If you're trying to diversify your investments so that you have several potential sources of wealth, fine art is one area you should certainly look at. If you have art that's in good condition from a top-notch artist that galleries admire, you could see a nice return eventually if you sell the art later on. However, investing in art is not as simple as buying something and sticking it in a closet, all wrapped up. In fact, investing in art can be tricky, and you need to be sure you know what you're getting into. Here's a glance at whether investing in art is right for you.
Investing in art has a big advantage in terms of being able to use the art now. You can display the art carefully and enjoy the object or painting you picked up. You don't have to lock it away; it's not like it's going to depreciate if you look at it. If you want something you can enjoy now while it increases in value, art may be perfect for you.
If the art you get is from a living artist who is producing more and more original works, you have the opportunity to gather the works together in a collection. This can affect the final value of the works; sometimes putting a complete collection up for sale (as opposed to one or two pieces) increases the resale value simply because you are offering a complete collection. That's not guaranteed, but it is an option that other forms of investment can't really offer.
Because art is a physical object, it's subject to damage -- and if the art is glass or a painting, or something similarly fragile, the risk of damage is high. A storm or earthquake that damages your home could damage the art, for example. While having good insurance can help with this, that might not always get you the full amount that you might get from a sale to a gallery or collector. If you don't want to take that risk, then art might not be a good investment for you.
Investing in original, top-notch art also requires a large initial investment. Chances are you're not going to find a very cheap piece of art that suddenly skyrockets into the stratosphere value-wise. If you're still at the point where you can invest only small amounts of money, then art may be a difficult investment to get into. But if you can afford the initial cost of each art piece, then art could work well.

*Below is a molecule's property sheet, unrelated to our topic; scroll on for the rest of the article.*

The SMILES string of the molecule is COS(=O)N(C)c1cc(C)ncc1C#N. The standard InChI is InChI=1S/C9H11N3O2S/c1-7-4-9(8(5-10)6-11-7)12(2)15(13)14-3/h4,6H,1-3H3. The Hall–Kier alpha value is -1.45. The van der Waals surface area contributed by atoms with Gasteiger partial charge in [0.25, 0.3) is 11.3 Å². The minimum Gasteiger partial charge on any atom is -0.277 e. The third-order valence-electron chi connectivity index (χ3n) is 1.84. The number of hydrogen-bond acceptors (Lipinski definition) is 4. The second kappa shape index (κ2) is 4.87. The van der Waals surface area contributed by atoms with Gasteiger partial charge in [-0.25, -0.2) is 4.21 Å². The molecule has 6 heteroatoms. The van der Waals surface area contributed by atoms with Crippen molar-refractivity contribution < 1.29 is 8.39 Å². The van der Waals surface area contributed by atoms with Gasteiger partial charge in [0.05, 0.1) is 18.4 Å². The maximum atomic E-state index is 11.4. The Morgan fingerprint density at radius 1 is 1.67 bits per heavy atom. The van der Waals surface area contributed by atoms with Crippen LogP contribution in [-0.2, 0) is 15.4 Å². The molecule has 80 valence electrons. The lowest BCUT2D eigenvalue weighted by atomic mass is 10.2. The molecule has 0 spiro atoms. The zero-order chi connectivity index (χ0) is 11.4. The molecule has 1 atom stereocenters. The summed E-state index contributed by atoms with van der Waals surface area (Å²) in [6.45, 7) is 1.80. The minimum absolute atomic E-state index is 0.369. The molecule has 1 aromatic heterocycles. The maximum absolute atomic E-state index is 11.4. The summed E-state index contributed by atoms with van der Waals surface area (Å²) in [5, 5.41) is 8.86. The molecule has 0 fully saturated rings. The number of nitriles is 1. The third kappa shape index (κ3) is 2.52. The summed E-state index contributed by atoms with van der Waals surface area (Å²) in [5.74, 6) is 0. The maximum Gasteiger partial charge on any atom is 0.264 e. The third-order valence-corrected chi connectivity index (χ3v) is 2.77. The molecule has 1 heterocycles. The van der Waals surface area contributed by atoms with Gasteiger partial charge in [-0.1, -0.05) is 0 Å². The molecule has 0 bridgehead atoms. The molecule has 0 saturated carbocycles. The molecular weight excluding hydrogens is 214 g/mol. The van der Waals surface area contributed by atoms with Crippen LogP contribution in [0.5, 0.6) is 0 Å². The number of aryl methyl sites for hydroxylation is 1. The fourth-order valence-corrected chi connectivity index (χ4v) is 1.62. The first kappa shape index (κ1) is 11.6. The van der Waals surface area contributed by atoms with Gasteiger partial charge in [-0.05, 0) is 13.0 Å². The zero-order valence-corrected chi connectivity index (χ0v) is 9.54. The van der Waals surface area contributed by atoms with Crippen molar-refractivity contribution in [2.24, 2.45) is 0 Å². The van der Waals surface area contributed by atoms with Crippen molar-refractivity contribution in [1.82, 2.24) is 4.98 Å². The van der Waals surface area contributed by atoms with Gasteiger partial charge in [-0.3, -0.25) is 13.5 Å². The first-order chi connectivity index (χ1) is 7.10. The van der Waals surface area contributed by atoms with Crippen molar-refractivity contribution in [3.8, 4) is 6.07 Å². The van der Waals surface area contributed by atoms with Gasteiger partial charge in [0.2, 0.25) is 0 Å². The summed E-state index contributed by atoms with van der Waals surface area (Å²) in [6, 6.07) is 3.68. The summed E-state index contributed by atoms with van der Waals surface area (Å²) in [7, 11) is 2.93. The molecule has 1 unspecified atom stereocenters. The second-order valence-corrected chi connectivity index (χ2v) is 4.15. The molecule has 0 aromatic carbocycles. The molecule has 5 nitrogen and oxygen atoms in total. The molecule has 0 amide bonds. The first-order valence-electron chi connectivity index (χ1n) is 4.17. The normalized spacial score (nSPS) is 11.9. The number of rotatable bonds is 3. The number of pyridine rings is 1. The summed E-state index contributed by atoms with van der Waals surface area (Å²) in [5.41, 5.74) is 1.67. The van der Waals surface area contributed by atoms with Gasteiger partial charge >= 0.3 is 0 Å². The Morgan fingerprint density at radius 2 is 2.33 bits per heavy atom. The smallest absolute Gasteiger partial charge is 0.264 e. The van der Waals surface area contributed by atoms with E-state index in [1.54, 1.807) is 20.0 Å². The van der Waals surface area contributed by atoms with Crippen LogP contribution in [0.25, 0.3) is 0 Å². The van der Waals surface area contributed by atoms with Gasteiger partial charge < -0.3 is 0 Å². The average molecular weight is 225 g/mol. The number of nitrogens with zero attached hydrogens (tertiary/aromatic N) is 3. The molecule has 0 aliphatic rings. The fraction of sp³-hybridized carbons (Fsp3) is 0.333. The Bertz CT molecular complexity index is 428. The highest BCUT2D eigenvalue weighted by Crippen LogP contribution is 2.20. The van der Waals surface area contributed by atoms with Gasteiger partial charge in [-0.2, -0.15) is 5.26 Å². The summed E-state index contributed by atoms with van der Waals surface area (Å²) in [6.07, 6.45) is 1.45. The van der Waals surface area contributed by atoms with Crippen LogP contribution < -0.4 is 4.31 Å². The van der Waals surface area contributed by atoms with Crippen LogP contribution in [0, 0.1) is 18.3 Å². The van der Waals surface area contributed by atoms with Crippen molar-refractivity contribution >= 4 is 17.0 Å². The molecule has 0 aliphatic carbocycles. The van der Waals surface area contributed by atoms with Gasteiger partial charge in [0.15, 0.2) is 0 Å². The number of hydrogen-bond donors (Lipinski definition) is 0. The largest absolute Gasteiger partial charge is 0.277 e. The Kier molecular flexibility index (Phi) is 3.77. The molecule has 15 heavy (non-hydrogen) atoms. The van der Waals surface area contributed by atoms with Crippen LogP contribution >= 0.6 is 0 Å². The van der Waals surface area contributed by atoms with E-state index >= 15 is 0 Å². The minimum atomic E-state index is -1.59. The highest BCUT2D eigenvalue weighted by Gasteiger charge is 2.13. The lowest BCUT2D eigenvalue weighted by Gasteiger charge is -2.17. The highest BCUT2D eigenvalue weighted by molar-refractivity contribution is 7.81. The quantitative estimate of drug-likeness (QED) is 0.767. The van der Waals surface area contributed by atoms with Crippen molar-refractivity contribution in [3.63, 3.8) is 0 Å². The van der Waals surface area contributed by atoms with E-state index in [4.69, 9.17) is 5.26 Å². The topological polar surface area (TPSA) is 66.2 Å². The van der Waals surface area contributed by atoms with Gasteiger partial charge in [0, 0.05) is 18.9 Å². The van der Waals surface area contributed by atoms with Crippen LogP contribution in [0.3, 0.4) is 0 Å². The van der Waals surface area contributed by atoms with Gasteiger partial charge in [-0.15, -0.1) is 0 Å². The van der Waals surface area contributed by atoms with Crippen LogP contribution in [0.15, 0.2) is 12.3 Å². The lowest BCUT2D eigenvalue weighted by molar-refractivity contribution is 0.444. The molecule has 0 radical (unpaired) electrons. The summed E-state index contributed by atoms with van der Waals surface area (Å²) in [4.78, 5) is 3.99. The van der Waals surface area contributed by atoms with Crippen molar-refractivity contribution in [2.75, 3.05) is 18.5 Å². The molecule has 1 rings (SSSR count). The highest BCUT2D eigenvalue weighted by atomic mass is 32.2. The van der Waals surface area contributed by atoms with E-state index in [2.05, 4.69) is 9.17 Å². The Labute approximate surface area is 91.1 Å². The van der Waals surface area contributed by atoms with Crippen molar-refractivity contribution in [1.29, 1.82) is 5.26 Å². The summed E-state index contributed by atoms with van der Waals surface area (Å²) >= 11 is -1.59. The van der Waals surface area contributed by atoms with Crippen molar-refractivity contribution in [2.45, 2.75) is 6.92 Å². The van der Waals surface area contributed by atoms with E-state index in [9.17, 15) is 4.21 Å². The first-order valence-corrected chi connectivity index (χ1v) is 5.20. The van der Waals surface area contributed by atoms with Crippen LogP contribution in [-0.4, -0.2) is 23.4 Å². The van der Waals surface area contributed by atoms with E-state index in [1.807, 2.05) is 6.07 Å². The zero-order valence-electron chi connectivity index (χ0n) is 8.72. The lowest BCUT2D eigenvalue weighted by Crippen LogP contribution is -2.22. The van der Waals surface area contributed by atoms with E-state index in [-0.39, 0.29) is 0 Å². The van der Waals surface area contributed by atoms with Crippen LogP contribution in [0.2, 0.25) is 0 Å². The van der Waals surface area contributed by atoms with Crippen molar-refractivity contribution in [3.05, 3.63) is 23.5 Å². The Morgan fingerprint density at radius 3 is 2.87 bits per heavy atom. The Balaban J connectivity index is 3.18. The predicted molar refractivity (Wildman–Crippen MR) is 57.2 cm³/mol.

When you finally want to trade the art in for money, you're going to be dealing with a specialized audience of galleries and collectors. If the world economy is not doing well when you try to sell and even the collectors aren't biting, you may have difficulty selling the art. This is a difficult path to project, of course, and just because one part of the world isn't doing well doesn't mean collectors in another part of the world aren't buying, either. So this is really a decision about how much risk you're willing to deal with. If you're confident that there will be people doing well and looking for art when you want to sell, investing in art could be a possible path for you.
If you have questions about selling art, calculating resale value, and dealing with the ups and downs of the art world in general, talk to organizations like the Chicago Appraisers Association. The staff should be able to help you or point you toward others who can.